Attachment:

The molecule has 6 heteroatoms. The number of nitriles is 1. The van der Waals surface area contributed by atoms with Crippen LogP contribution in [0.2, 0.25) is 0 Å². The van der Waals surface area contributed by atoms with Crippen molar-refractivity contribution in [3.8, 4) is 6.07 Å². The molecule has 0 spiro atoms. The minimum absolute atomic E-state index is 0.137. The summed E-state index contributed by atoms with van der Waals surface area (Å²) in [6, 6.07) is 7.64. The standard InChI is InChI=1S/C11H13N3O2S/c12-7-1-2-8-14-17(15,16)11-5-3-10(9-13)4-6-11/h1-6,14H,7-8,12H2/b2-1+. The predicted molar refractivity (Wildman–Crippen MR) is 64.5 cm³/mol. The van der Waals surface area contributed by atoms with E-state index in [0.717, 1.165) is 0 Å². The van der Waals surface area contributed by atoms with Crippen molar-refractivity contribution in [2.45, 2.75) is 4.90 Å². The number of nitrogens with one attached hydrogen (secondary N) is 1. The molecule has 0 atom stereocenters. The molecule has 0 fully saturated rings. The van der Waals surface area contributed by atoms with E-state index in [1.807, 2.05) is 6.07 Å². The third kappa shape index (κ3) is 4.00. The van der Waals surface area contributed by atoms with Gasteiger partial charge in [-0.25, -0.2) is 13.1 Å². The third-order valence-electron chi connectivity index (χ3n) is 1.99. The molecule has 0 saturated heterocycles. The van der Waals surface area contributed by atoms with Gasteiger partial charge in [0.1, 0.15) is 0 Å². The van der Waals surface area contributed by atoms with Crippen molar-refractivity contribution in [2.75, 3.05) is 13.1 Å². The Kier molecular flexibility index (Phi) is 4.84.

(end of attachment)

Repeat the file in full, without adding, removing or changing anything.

The molecule has 6 heteroatoms. The number of nitriles is 1. The van der Waals surface area contributed by atoms with Crippen LogP contribution in [0.2, 0.25) is 0 Å². The van der Waals surface area contributed by atoms with Crippen molar-refractivity contribution in [3.8, 4) is 6.07 Å². The molecule has 0 spiro atoms. The minimum absolute atomic E-state index is 0.137. The summed E-state index contributed by atoms with van der Waals surface area (Å²) in [6, 6.07) is 7.64. The standard InChI is InChI=1S/C11H13N3O2S/c12-7-1-2-8-14-17(15,16)11-5-3-10(9-13)4-6-11/h1-6,14H,7-8,12H2/b2-1+. The predicted molar refractivity (Wildman–Crippen MR) is 64.5 cm³/mol. The van der Waals surface area contributed by atoms with E-state index in [0.717, 1.165) is 0 Å². The van der Waals surface area contributed by atoms with Crippen molar-refractivity contribution in [2.45, 2.75) is 4.90 Å². The number of nitrogens with one attached hydrogen (secondary N) is 1. The molecule has 0 atom stereocenters. The molecule has 0 fully saturated rings. The van der Waals surface area contributed by atoms with E-state index in [1.807, 2.05) is 6.07 Å². The third kappa shape index (κ3) is 4.00. The van der Waals surface area contributed by atoms with Gasteiger partial charge in [-0.25, -0.2) is 13.1 Å². The third-order valence-electron chi connectivity index (χ3n) is 1.99. The molecule has 0 saturated heterocycles. The van der Waals surface area contributed by atoms with Gasteiger partial charge in [0.1, 0.15) is 0 Å². The van der Waals surface area contributed by atoms with Crippen molar-refractivity contribution in [2.75, 3.05) is 13.1 Å². The Kier molecular flexibility index (Phi) is 4.84.